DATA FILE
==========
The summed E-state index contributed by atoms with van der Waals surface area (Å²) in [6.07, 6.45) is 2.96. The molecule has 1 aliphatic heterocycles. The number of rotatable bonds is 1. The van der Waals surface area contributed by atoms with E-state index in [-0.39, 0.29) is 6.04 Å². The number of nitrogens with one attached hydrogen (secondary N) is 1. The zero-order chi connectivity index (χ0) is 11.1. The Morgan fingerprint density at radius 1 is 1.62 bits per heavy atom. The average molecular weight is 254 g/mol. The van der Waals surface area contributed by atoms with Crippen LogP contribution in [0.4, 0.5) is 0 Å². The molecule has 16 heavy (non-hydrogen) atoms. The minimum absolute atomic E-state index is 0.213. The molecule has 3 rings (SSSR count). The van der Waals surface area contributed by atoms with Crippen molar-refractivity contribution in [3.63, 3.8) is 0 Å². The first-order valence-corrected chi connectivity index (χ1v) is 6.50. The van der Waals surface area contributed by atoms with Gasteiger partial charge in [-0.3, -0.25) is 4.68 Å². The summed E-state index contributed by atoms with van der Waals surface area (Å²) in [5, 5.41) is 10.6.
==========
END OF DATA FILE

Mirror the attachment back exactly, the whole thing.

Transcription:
The summed E-state index contributed by atoms with van der Waals surface area (Å²) in [6.07, 6.45) is 2.96. The molecule has 1 aliphatic heterocycles. The number of rotatable bonds is 1. The van der Waals surface area contributed by atoms with E-state index in [-0.39, 0.29) is 6.04 Å². The number of nitrogens with one attached hydrogen (secondary N) is 1. The zero-order chi connectivity index (χ0) is 11.1. The Morgan fingerprint density at radius 1 is 1.62 bits per heavy atom. The average molecular weight is 254 g/mol. The van der Waals surface area contributed by atoms with Crippen LogP contribution in [0.4, 0.5) is 0 Å². The molecule has 16 heavy (non-hydrogen) atoms. The minimum absolute atomic E-state index is 0.213. The molecule has 3 rings (SSSR count). The van der Waals surface area contributed by atoms with Crippen molar-refractivity contribution in [3.63, 3.8) is 0 Å². The first-order valence-corrected chi connectivity index (χ1v) is 6.50. The van der Waals surface area contributed by atoms with Gasteiger partial charge in [-0.3, -0.25) is 4.68 Å². The summed E-state index contributed by atoms with van der Waals surface area (Å²) in [5, 5.41) is 10.6.